Boston College coach Steve Addazio spent the week weighing his options.
He had to put together the best Plan B possible after losing his starting quarterback, Darius Wade, to a season-ending left ankle injury Sept. 18.
On the one hand, he had redshirt freshman Troy Flutie, who along with having a surname synonymous with BC football also had experience on his side after being in the system for a year. On the other hand was Jeff Smith, the dual-threat true freshman cut from the same cloth as Wade and Tyler Murphy before him, but with only a handful of college snaps to his credit.
Addazio spent the early part of the week preparing them for the pressure cooker.
“He was just supportive of both of us throughout the week and pressed hard on us,” Flutie said. “Coming in playing as a redshirt freshman and true freshman, I think he was really trying to work us hard and work on what we’ve got to work on.”
The quarterbacks were too busy preparing for the moment to let themselves be overwhelmed by it.
“I wasn’t really shook by it,” Smith said.
“I was ready,” Flutie said.
By midweek, they were both aware that Flutie would get the start on Saturday against Northern Illinois but also that both would see the field and it would be the first step in a long process for each of them.
The Eagles’ 17-14 win was a step full of peaks and valleys.
Flutie went 5-of-11 passing for 92 yards. He missed on his first four throws. But his first completion was a 27-yard touchdown to sophomore wideout Charlie Callinan that put BC up, 7-0, in the second quarter.
Flutie had a 30-yard hookup with Sherman Alston, but threw a pick on the next play that set up Northern Illinois’ only offensive touchdown of the day.
Smith didn’t complete a pass, but he ran nine times for 56 yards.
“We just knew we were going to use them both,” Addazio said. “And, you know, it came with what it came with. They both did some nice things. They both had some tough moments.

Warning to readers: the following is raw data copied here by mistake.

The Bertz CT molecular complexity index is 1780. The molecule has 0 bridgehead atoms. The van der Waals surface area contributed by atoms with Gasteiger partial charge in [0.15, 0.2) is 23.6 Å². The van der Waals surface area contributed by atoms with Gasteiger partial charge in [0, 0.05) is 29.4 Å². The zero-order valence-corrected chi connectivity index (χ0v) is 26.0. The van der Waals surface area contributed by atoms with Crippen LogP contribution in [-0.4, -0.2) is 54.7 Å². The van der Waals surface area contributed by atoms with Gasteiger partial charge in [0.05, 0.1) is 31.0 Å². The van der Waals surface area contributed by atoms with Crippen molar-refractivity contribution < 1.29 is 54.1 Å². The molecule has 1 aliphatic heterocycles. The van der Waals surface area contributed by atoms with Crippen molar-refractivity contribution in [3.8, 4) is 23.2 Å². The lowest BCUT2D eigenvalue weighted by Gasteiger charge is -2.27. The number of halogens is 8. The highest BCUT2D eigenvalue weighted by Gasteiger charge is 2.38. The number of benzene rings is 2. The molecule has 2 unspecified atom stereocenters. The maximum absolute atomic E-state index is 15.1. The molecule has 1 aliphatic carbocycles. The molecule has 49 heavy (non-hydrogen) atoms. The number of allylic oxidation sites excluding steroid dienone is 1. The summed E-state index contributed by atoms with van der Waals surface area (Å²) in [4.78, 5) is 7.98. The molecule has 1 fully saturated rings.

“You’re talking about guys that have no playing experience. So those guys, they went in there and I thought they battled. They really did do some really good things. Then there were some times when you look at them and you go, ‘Oh my god, tell me this isn’t going to happen here.’ But that’s what happens when you play guys that don’t have any experience at that position. It’s hard.”
BC was 22 yards from the end zone when Flutie was picked off by NIU defensive back Shawun Lurry (it was his fourth interception of the year). Flutie was trying to link up with Callinan again on play-action on first and 10 with less than five minutes left in the first half.
“It was a dumb mistake by me,” Flutie said, “I’ve got to be smarter in the red zone. I put our defense in a tough situation, so that was on me.”
On the sideline, Addazio was kicking himself over the play call.
“That’s about as safe a play-action pass as you can throw,” Addazio said. “We threw it and it went 80 [yards the other way]. I’m saying to myself, ‘You dummy. Really? Just run the ball one more time and kick the doggone field goal, you know?’ ”
Lurry ran it back to the BC 4, and the Huskies were able to cash in on Joel Bouagnon’s 2-yard touchdown run.
BC held NIU to 153 total yards and forced two turnovers (a first-quarter fumble and a third-quarter interception). Junior defensive back John Johnson grabbed the pick, the first of his career.
Knowing that the Eagles offense was going through an adjustment, Johnson said, the defense felt more of a need to make plays.
“I think the emphasis on creating turnovers and even scoring on turnovers increased,” Johnson said. “But besides that, we’ve got to go out and play our defense every game.”
For the fourth time this season, BC held its opponent to fewer than 100 rushing yards. Sophomore Jon Hilliman lit the pilot light on the Eagles’ rushing attack, carving through NIU’s defense for 119 yards on 24 carries, including a 21-yard scoring run in the third quarter that broke a 7-7 tie.
Colton Lichtenberg’s 25-yard field goal gave the Eagles a 17-7 cushion with 4:40 to play, and after the Huskies’ Aregeros Turner ran back the ensuing kickoff 81 yards for a touchdown, BC’s defense pulled the plug on a further comeback attempt.
How things play out from here, with the Eagles set to face Duke next week in their first road game, was the furthest thing from Addazio’s mind after BC improved to 3-1. But the maturation of his two young quarterbacks means he’ll be making decisions about them each week for the rest of the season.
“I’m encouraged,” Addazio said. “It’s one of those things where it’s like nothing hit me in the face, you know what I mean? Just looking at it for what it was, there were some good things and some bad things by both guys.
“Is it more of the same for us in terms of playing two guys? Are we settling on one? I guess all the options are really on the table right now. We’re trying to do the best we can to let each guy mature. And that’s all we’re trying to do.”Julian Benbow can be reached at firstname.lastname@example.org. Follow him on Twitter @julianbenbow.